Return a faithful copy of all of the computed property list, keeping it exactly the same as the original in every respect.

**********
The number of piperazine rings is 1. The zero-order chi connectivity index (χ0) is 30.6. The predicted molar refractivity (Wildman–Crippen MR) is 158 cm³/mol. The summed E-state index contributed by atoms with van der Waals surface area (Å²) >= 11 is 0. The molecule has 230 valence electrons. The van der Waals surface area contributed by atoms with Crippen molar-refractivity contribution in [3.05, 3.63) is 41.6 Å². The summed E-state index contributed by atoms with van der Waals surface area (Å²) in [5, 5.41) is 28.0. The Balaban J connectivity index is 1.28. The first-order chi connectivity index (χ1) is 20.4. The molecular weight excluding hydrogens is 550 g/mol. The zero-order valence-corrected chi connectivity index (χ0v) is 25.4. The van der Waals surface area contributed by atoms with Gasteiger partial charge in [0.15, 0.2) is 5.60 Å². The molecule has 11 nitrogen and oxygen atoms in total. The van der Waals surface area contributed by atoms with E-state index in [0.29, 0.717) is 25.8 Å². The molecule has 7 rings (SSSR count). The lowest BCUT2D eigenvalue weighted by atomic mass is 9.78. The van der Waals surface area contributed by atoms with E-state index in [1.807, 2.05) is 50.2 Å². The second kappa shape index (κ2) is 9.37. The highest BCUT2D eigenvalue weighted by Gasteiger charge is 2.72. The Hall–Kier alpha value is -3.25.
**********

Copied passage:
The number of piperazine rings is 1. The zero-order chi connectivity index (χ0) is 30.6. The predicted molar refractivity (Wildman–Crippen MR) is 158 cm³/mol. The summed E-state index contributed by atoms with van der Waals surface area (Å²) >= 11 is 0. The molecule has 230 valence electrons. The van der Waals surface area contributed by atoms with Crippen molar-refractivity contribution in [3.05, 3.63) is 41.6 Å². The summed E-state index contributed by atoms with van der Waals surface area (Å²) in [5, 5.41) is 28.0. The Balaban J connectivity index is 1.28. The first-order chi connectivity index (χ1) is 20.4. The molecular weight excluding hydrogens is 550 g/mol. The zero-order valence-corrected chi connectivity index (χ0v) is 25.4. The van der Waals surface area contributed by atoms with Gasteiger partial charge in [0.15, 0.2) is 5.60 Å². The molecule has 11 nitrogen and oxygen atoms in total. The van der Waals surface area contributed by atoms with E-state index in [0.29, 0.717) is 25.8 Å². The molecule has 7 rings (SSSR count). The lowest BCUT2D eigenvalue weighted by atomic mass is 9.78. The van der Waals surface area contributed by atoms with E-state index in [1.807, 2.05) is 50.2 Å². The second kappa shape index (κ2) is 9.37. The highest BCUT2D eigenvalue weighted by Gasteiger charge is 2.72. The Hall–Kier alpha value is -3.25.